I voted for this legislation because I was concerned that the impacts would start to be felt by families and small businesses on Main Streets across Montana and the country. Congress was charged with the responsibility to ensure that this crisis was interrupted before the effects began to ripple through Main Street. The legislation includes tools and resources to build a stronger financial framework with oversight and safeguards.

Locally, I am concerned about the lack of access to credit and how it affects Montanans and Montana communities. If a bank can't get credit, neither can the local hardware store, the coffee shop, the car dealership down the street, college-bound students and the new neighbor who just bought the house next door. Already the funds that Montanans depend on are beginning to dry up, and the crisis is starting to hit home. Without this credit, businesses will stagnate and start to close, folks will lose their jobs and Main Street economies across Montana will begin to decline.

From the start, I insisted that any plan I support must ensure the following: 1) Montanans and Americans won't shoulder all the costs of mistakes made by greed on Wall Street; 2) chief executives won't get large payouts or golden parachutes; 3) middle-class homeowners will get relief; and 4) this situation never happens again.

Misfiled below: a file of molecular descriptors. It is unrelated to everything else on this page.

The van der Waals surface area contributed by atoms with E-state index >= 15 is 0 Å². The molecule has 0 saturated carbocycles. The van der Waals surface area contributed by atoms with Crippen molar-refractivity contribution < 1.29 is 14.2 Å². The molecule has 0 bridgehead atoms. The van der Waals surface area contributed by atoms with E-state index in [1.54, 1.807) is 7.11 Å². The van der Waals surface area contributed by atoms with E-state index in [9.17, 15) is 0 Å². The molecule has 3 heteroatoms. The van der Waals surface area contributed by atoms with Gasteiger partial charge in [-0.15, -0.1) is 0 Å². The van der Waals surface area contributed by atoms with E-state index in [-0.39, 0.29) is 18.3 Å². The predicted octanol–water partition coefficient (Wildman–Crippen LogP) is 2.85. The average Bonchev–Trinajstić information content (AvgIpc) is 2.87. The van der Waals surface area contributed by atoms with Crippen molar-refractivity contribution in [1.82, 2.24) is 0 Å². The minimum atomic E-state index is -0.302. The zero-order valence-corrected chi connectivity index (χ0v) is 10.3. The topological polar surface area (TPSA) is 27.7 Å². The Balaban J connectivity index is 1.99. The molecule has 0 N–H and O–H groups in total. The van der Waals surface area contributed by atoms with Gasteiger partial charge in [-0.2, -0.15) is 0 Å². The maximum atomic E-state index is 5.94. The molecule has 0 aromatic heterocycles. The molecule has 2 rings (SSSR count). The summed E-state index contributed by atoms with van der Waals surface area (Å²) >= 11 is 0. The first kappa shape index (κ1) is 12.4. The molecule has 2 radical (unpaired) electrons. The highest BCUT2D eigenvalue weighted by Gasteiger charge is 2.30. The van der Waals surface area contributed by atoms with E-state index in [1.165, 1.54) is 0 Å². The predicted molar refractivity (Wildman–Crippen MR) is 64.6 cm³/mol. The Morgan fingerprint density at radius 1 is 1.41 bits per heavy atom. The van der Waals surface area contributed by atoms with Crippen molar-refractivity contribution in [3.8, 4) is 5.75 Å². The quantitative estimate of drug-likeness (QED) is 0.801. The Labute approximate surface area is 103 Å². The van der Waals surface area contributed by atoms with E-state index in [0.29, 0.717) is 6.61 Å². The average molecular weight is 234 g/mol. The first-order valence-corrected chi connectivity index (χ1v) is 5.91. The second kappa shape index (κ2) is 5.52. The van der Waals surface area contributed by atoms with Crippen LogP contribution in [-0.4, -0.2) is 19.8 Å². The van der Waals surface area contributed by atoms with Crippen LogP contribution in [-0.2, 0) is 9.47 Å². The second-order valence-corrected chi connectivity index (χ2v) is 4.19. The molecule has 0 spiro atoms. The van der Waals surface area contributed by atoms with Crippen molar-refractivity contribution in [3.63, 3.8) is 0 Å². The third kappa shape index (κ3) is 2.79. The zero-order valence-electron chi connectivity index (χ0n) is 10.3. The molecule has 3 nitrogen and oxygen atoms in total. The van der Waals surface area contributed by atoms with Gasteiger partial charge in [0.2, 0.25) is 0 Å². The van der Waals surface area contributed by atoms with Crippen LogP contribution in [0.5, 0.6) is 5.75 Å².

To provide stability to our community banks and ensure its customers' money is safe, I successfully included a temporary increase in the FDIC deposit insurance limit from $100,000 to $250,000. The FDIC insurance limit was last increased in 1980.

To help homeowners, this bill requires the government to work with lenders and servicers to modify mortgage terms for those struggling to keep up with payments.

I demanded oversight provisions in the bill to create an independent Inspector General (IG) to oversee this program - and only this program. The IG is accountable only to Congress and the taxpayers. I want the IG to be on the ground on Wall Street, closely monitoring the firms that receive taxpayer money.

It is not acceptable for executives to get big payouts when their firms are getting assistance from the government. That is why I worked so hard to ensure that this bill limits compensation to executives, and includes provisions to end tax breaks that these participating companies get for executive pay.